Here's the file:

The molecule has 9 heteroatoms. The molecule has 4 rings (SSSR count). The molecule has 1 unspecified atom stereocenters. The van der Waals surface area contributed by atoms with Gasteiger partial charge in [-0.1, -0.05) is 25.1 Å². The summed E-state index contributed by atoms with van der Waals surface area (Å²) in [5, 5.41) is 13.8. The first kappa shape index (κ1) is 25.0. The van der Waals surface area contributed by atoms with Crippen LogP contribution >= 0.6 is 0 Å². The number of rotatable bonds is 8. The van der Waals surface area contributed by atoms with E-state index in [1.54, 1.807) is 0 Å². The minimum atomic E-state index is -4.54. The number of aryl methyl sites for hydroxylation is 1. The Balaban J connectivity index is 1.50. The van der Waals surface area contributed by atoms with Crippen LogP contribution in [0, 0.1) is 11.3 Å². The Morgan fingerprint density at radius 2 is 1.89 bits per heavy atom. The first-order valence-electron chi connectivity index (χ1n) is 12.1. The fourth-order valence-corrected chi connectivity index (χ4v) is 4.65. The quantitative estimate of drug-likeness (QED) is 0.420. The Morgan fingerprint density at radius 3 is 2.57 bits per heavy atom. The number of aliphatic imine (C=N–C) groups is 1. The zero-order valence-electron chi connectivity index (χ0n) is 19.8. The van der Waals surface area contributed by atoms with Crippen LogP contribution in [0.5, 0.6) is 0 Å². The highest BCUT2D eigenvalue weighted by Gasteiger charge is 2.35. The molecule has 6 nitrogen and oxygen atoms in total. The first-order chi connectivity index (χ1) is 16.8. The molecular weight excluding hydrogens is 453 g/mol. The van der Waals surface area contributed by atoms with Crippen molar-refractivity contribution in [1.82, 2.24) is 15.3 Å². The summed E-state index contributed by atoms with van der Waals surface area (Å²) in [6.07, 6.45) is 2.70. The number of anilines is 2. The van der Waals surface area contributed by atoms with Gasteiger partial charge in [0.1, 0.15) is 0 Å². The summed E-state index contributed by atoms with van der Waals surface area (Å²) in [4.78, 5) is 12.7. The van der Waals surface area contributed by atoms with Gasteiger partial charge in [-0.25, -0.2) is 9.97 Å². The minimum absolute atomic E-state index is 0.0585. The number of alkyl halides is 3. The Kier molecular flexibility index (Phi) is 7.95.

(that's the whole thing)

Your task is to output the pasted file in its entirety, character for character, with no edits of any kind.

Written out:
The molecule has 9 heteroatoms. The molecule has 4 rings (SSSR count). The molecule has 1 unspecified atom stereocenters. The van der Waals surface area contributed by atoms with Gasteiger partial charge in [-0.1, -0.05) is 25.1 Å². The summed E-state index contributed by atoms with van der Waals surface area (Å²) in [5, 5.41) is 13.8. The first kappa shape index (κ1) is 25.0. The van der Waals surface area contributed by atoms with Crippen LogP contribution >= 0.6 is 0 Å². The number of rotatable bonds is 8. The van der Waals surface area contributed by atoms with E-state index in [1.54, 1.807) is 0 Å². The minimum atomic E-state index is -4.54. The number of aryl methyl sites for hydroxylation is 1. The Balaban J connectivity index is 1.50. The van der Waals surface area contributed by atoms with Crippen LogP contribution in [0, 0.1) is 11.3 Å². The Morgan fingerprint density at radius 2 is 1.89 bits per heavy atom. The first-order valence-electron chi connectivity index (χ1n) is 12.1. The fourth-order valence-corrected chi connectivity index (χ4v) is 4.65. The quantitative estimate of drug-likeness (QED) is 0.420. The Morgan fingerprint density at radius 3 is 2.57 bits per heavy atom. The number of aliphatic imine (C=N–C) groups is 1. The zero-order valence-electron chi connectivity index (χ0n) is 19.8. The van der Waals surface area contributed by atoms with Crippen LogP contribution in [0.5, 0.6) is 0 Å². The highest BCUT2D eigenvalue weighted by Gasteiger charge is 2.35. The molecule has 6 nitrogen and oxygen atoms in total. The first-order chi connectivity index (χ1) is 16.8. The molecular weight excluding hydrogens is 453 g/mol. The van der Waals surface area contributed by atoms with Crippen molar-refractivity contribution in [1.82, 2.24) is 15.3 Å². The summed E-state index contributed by atoms with van der Waals surface area (Å²) in [6.07, 6.45) is 2.70. The number of anilines is 2. The van der Waals surface area contributed by atoms with Gasteiger partial charge in [0.1, 0.15) is 0 Å². The summed E-state index contributed by atoms with van der Waals surface area (Å²) in [4.78, 5) is 12.7. The van der Waals surface area contributed by atoms with Gasteiger partial charge in [-0.25, -0.2) is 9.97 Å². The minimum absolute atomic E-state index is 0.0585. The number of alkyl halides is 3. The Kier molecular flexibility index (Phi) is 7.95.